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16th Air Force Airmen mentor youth during San Antonio-area DreamWeek Luncheon

  • Published
  • By Sharon Singleton
  • 16th Air Force
CIBOLO, Texas – Martin Luther King, Jr. day has passed, but several 16th Air Force Airmen extended the vision of his dream to students in the San Antonio community during a DreamWeek event hosted by the Cibolo Enrichment Foundation, Jan. 18.

 Curtis Lindesay, 16th Air Force member and founder of the Cibolo Enrichment Foundation, a non-profit organization, offered all members of 16th Air Force the opportunity to discuss their career fields, educate, and discuss future career options to more than 15 Cibolo Independent School District students. Maj. Justin Kulm, Master Sgt. Bryan Montgomery and Technical Sgt. Brian Smith joined the mentoring lunch event. 

“The Air Force and the military as an organization have always led the country in diversity, equality, and the essence of what a Dr. King “Dream” society should look like.  While no society is perfect, the Air Force has a system of balance that is based on truth and integrity.  It was important that the Air Force [come] out to this event and show that a society like that exists and functions efficiently in America,” said Lindesay.

Kulm, Montgomery, and Smith engaged with students who ranged from freshman to seniors and represented the diverse culture of Cibolo, a community outside of San Antonio.

“It was a pleasure to speak to an audience of individuals that showed interest in joining the military and to connect with those that are interested in cyberspace operations or commissioning as an officer,” said Kulm, 16th Air Force cyberspace operations planner. “The military offers similar careers as the commercial sector; however, the military provides unique opportunities for those careers, e.g. Judge Advocate General.”

As the 16th Air Force’s diversity and inclusion chief, Montgomery knows the importance of presenting opportunities to students at every level and helping them realize their dreams.

”Speaking with the students was important because we could give them a different view of the military. Many teenagers know what they want to do, but sometimes don't know how to get there,” said Montgomery. “Being able to mentor the students and share our personal experiences, without any pressure, allowed us to create an environment where they could be themselves.”
 
The diverse volunteers for this year’s event included teachers, doctors, lawyers, and 16th Air Force members. Smith, 16th Air Force non-commissioned officer in charge of the Commander’s Action Group explained to students the various opportunities existing in the Air Force and the 16th Air Force.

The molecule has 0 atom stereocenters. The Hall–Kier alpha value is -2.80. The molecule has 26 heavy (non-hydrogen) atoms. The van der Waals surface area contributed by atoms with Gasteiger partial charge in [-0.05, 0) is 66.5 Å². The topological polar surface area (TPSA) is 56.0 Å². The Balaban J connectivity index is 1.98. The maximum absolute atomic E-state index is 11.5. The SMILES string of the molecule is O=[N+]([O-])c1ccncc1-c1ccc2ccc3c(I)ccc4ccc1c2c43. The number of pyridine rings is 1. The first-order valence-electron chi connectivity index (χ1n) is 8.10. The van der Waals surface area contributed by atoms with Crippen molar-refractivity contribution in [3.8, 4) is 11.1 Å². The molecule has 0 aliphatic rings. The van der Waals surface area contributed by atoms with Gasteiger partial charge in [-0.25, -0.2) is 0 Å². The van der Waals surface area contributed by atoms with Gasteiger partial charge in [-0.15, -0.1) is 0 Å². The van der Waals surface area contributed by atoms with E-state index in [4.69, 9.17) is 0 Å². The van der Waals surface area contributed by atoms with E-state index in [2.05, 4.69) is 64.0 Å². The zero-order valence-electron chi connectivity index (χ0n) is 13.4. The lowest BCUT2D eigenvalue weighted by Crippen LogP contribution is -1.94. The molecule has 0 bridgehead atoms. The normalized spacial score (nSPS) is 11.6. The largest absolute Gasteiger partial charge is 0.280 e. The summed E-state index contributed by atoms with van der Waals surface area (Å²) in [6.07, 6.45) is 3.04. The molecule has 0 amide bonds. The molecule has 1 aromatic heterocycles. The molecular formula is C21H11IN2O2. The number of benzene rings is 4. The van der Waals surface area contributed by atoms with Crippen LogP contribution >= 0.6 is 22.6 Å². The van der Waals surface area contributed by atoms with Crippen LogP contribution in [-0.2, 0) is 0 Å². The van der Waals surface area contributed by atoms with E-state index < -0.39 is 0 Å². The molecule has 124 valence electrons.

“Getting the chance to speak to kids is important because they are the future. Acting as a liaison for the military, in a non-recruiting capacity, allowed me to listen to the students' goals and ambitions,” said Smith.   

Lindsay values the dreams of the communities’ youth and has made achieving their dreams part of his foundation’s core functions.

“I believe that it is important that my generation, who were the first to receive the knowledge and wisdom of Dr. King’s dream, continue to nurture the next generations after us to pursue their dreams. My generation were highly encouraged to do more than our parents by seeking higher education and dreaming big,” said Lindesay. “The professionals and I that came today have become examples of how following your dreams to reality is possible. This generation needs to see and talk to those examples. This event allows them to meet living, successful dream chasers.”

Students took turns speaking with mentors, were provided brochures, job information and were served a hot meal during the 2-hour luncheon.  The event concluded with a scholarship opportunity provided by a local sponsor.

Lindesay attributes his 28 years of military, and now his civilian service in the 16th Air Force, to his dream of building the Cibolo Enrichment Foundation and empowering youth in the community.

“I have been blessed to serve 28 years in the military.  At the end of my military career, I felt the need to give back to my community.  So, I started at home in Cibolo.  I asked city leaders what the needs of the city were.  I created the Cibolo Enrichment Foundation to find programs to meet the needs of my community.  The foundation core values are Partnership, Empowerment, Community, Knowledge.  Through these values is how I give back the knowledge and wisdom that was given to me,” said Lindesay.